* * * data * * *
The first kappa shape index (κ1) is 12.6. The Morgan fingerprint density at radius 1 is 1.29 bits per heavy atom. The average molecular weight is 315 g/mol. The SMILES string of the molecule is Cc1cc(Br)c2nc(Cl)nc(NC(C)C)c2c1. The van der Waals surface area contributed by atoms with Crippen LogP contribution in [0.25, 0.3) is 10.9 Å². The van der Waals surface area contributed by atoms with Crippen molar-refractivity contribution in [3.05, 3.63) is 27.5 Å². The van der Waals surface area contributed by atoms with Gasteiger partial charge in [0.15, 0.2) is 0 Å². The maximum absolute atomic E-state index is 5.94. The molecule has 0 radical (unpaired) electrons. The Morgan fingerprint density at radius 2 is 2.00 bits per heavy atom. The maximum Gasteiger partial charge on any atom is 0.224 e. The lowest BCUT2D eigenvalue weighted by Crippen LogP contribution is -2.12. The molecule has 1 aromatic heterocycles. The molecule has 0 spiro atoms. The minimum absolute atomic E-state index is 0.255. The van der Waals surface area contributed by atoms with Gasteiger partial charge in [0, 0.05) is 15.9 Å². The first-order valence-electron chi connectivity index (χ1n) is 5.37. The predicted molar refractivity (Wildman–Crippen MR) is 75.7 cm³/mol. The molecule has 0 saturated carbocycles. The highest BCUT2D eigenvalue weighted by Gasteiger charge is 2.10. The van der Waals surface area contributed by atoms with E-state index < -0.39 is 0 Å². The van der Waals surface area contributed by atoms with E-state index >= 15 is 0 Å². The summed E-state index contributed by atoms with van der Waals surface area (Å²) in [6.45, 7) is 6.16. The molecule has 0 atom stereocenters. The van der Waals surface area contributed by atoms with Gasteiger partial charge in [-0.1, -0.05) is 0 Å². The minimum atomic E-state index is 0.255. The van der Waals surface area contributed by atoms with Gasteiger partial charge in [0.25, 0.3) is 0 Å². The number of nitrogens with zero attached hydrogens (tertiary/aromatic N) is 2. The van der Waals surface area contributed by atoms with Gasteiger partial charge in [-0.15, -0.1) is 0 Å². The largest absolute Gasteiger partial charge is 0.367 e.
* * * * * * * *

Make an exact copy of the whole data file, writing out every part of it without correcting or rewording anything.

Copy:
The first kappa shape index (κ1) is 12.6. The Morgan fingerprint density at radius 1 is 1.29 bits per heavy atom. The average molecular weight is 315 g/mol. The SMILES string of the molecule is Cc1cc(Br)c2nc(Cl)nc(NC(C)C)c2c1. The van der Waals surface area contributed by atoms with Crippen LogP contribution in [0.25, 0.3) is 10.9 Å². The van der Waals surface area contributed by atoms with Crippen molar-refractivity contribution in [3.05, 3.63) is 27.5 Å². The van der Waals surface area contributed by atoms with Gasteiger partial charge in [0.15, 0.2) is 0 Å². The maximum absolute atomic E-state index is 5.94. The molecule has 0 radical (unpaired) electrons. The Morgan fingerprint density at radius 2 is 2.00 bits per heavy atom. The maximum Gasteiger partial charge on any atom is 0.224 e. The lowest BCUT2D eigenvalue weighted by Crippen LogP contribution is -2.12. The molecule has 1 aromatic heterocycles. The molecule has 0 spiro atoms. The minimum absolute atomic E-state index is 0.255. The van der Waals surface area contributed by atoms with Gasteiger partial charge in [0, 0.05) is 15.9 Å². The first-order valence-electron chi connectivity index (χ1n) is 5.37. The predicted molar refractivity (Wildman–Crippen MR) is 75.7 cm³/mol. The molecule has 0 saturated carbocycles. The highest BCUT2D eigenvalue weighted by Gasteiger charge is 2.10. The van der Waals surface area contributed by atoms with E-state index < -0.39 is 0 Å². The van der Waals surface area contributed by atoms with E-state index >= 15 is 0 Å². The summed E-state index contributed by atoms with van der Waals surface area (Å²) in [6.45, 7) is 6.16. The molecule has 0 atom stereocenters. The van der Waals surface area contributed by atoms with Gasteiger partial charge in [-0.1, -0.05) is 0 Å². The minimum atomic E-state index is 0.255. The van der Waals surface area contributed by atoms with Gasteiger partial charge in [0.25, 0.3) is 0 Å². The number of nitrogens with zero attached hydrogens (tertiary/aromatic N) is 2. The van der Waals surface area contributed by atoms with Gasteiger partial charge in [-0.15, -0.1) is 0 Å². The largest absolute Gasteiger partial charge is 0.367 e.